4. Be creative and innovative in providing contents
Other ways of providing contents could be used. I suggest two, as of examples. One, DO involve schools. Think of thousands of schoolclasses that are given the duty (and the honor) to work together, with their teachers, to contribute with a number of entries. These entries will be a *draft*, perhaps already pretty good, of the real CZ. This initiative could be very useful for kids, for their teachers, for CZ (also in terms of echo in the media). Second, cooperate with already existing free accessible scientific journals (and not only). There are a few already out there (PLOS, PNAS, Genome Biology to name some famous ones). Most peer reviewed journals have reviews on specific arguments that are thought for the general readers. Some of them could perfectly suit as CZ entries. Once again, some journals would be very happy to share their resource for instance having a monthly or weekly shared articled with CZ. It’s good for them in terms of publicity, it’s good for CZ. I am sure even more general journals like National geographic or Scientific American for instance would be happy to ‘donate’ some articles to be entered in CZ.
5. Keep a schedule and monitor yourself
Know yourself, philosopher says. I find the biggest mistake of WP was to be absolutely ignorant of itself. Who really writes wikipedia? How? What is the credibility of scientific articles vs. political articles, really? CZ should think of a way to track everything down from the very beginning. This is the only way to find and correct issues as soon as they arise, this is the only way to grow. I’ll stop now. Already too much. Hope I have been useful. Last thing: what CZ wants from experts it is not merely their theoretical knowledge but their ability to apply a ‘method’. A scientific approach in researching and exposing contents.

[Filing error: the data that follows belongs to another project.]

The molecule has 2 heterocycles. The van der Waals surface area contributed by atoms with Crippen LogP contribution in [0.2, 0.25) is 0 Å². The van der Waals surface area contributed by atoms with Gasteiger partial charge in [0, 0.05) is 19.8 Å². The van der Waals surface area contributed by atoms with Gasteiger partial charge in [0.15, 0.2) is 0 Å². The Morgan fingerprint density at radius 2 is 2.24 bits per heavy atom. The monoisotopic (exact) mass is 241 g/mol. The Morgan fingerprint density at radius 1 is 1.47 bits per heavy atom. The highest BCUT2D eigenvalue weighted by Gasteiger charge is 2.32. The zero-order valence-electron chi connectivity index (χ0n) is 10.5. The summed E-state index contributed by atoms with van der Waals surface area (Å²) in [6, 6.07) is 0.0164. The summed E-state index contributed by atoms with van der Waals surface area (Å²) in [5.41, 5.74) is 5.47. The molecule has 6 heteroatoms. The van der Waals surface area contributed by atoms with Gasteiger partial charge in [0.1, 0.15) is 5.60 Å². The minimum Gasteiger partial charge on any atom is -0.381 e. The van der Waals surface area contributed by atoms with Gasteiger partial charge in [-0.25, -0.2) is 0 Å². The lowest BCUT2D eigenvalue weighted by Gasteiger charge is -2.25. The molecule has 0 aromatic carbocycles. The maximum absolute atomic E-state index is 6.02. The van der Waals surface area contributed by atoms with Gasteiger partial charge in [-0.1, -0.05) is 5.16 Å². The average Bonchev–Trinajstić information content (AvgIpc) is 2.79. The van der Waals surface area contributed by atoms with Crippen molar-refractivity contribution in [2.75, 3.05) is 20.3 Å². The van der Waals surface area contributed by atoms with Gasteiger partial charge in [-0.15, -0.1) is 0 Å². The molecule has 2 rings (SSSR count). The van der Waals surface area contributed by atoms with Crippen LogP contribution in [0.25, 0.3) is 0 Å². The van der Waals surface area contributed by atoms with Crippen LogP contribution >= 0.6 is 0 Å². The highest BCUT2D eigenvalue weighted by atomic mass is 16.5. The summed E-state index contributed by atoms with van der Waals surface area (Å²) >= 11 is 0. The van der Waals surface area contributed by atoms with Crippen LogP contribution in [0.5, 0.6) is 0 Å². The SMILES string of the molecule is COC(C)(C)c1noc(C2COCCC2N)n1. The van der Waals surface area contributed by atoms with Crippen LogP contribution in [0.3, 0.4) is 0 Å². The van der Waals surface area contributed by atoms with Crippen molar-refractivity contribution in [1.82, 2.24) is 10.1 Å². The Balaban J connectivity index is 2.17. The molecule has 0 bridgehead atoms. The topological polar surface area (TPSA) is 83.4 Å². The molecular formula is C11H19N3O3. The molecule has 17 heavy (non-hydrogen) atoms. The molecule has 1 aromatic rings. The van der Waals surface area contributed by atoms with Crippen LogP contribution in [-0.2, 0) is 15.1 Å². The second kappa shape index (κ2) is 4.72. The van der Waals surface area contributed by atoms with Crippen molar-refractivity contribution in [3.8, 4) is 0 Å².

Who gives a shit anyway. Just wait and see.
we were discussing wikipedia in the flyroom yesterday. it was an interesting discussion and some cool ideas followed.
I don’t think CZ will outperform WP.
The premises are really good, but the involvement will be too little. You don’t need to be a ph.d. working on tuataras to write a good encyclopaedic entry about tuataras. You do need, however, to consult sources coming (at least) from a ph.d. on the subject.
Moreover, this wouldn’t solve the issue of crackpots etc. In USA there are Ph.D. astronomers that believe in geocentrism. Would we allow equal citizenship on CZ?
The real usefulness of CZ could maybe be in providing a peer review for WP articles. Such peer review should be trusted from WP and protected by the WP admins.
I also agree with your point 4, this is a cool idea, but it would be OK for them to submit them to WP (after all, WP has already some recognition in the science world after the famous Nature review of WP credibility). A dream I have is some resources of state educational institutes be devoted to WP -i.e. having a handful of young experts that are actually *paid* 24/7 to work on WP, because it’s for the benefit of humankind (just like we pay people to maintain our cultural heritage in museums) but I know that it is just wishful thinking…
aiutami a credere in citizendum o wikipedia.
io ero convinto fosse il futuro, poi è arrivato Beppe Grillo con la sua onda di qualunquismo, con i suoi sermoni sull’infallibilità di wikipedia. cosa che tu mi insegni assolutamente falsa. ed ho avuto paura.